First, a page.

Neo-feminist Mütterfilm? The emotional politics of Margarethe von Trotta's Rosenstrasse

Anna Maree Parkinson*

*Corresponding author for this work

Research output: Chapter in Book/Report/Conference proceedingChapter

4 Scopus citations

Abstract

Released in 2003 in Germany to critical acclaim, Rosenstrafie (Rosenstrasse) indicated that Margarethe von Trotta, Germany's foremost female film director, who has offered the most sustained and successful female variant of Autorenkino in postwar German film history, is alive and well.1 It is worthwhile asking, however, what kind of politics-feminist and otherwise-is being offered to the viewer of von Trotta's Rosenstrasse. Does what I term her &" Mutterfilme" (mother films) continue the feminist politics of von Trotta's earlier doppelganger or "sister" films? How does von Trotta's first feature film directly and consistently thematizing the period of German National Socialism represent the intersection with or traversal of the political terrain of memory with that of feminism? Is fiction blurred with fact in this film through its claim to authenticity as it declares the historical veracity of the women's protest in Rose Street in February 1943; and if so, to what end? To address these questions, it is necessary to ask after the nature of the work performed by the figure of the mother in von Trotta's film. Which assumptions underlie the different levels of mobility represented by gentile women's bodies and those of Jewish women, for example? And what type of relationships are being staged between male Jewish and female non-Jewish German bodies at the level of the explicit narrative of National Socialist domination and genocide as well as through the feminist narrative for which the film becomes a vehicle? And, finally, does von Trotta's neofeminist return to German screen memories in Rosenstrasse significantly depart from her existing palette of films about women?.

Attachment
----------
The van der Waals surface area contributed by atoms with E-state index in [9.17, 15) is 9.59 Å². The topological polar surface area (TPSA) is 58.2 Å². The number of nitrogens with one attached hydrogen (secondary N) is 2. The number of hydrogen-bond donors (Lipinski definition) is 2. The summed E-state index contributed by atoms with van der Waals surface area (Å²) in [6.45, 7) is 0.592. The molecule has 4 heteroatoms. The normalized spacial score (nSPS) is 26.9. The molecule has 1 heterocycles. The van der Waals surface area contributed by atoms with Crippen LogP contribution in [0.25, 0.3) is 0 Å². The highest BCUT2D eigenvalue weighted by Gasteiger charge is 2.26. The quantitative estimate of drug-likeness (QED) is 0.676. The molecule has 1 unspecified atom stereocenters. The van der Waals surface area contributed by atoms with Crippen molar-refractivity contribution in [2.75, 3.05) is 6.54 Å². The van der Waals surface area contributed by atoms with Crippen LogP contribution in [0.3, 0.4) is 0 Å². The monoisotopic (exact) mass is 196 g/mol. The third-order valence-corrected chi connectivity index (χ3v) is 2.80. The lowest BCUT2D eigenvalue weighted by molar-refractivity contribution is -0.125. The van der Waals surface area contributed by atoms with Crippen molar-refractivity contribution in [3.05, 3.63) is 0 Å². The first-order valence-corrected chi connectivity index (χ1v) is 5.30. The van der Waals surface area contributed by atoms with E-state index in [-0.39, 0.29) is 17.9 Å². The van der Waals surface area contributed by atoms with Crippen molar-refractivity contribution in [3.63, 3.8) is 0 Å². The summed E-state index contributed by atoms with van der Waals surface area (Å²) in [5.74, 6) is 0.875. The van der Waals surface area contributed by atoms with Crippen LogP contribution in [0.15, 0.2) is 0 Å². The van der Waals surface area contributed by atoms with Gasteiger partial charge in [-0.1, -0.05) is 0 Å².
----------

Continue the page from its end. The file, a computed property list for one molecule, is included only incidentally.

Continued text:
Original languageEnglish (US)
Title of host publicationThe Collapse of the Conventional
Subtitle of host publicationGerman Film and its Politics at the Turn of the Twenty-First Century
PublisherWayne State University Press
Pages109-135
Number of pages27
ISBN (Print)9780814333778
StatePublished - Dec 1 2010

ASJC Scopus subject areas

  • Arts and Humanities(all)

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    Parkinson, A. M. (2010). Neo-feminist Mütterfilm? The emotional politics of Margarethe von Trotta's Rosenstrasse. In The Collapse of the Conventional: German Film and its Politics at the Turn of the Twenty-First Century (pp. 109-135). Wayne State University Press.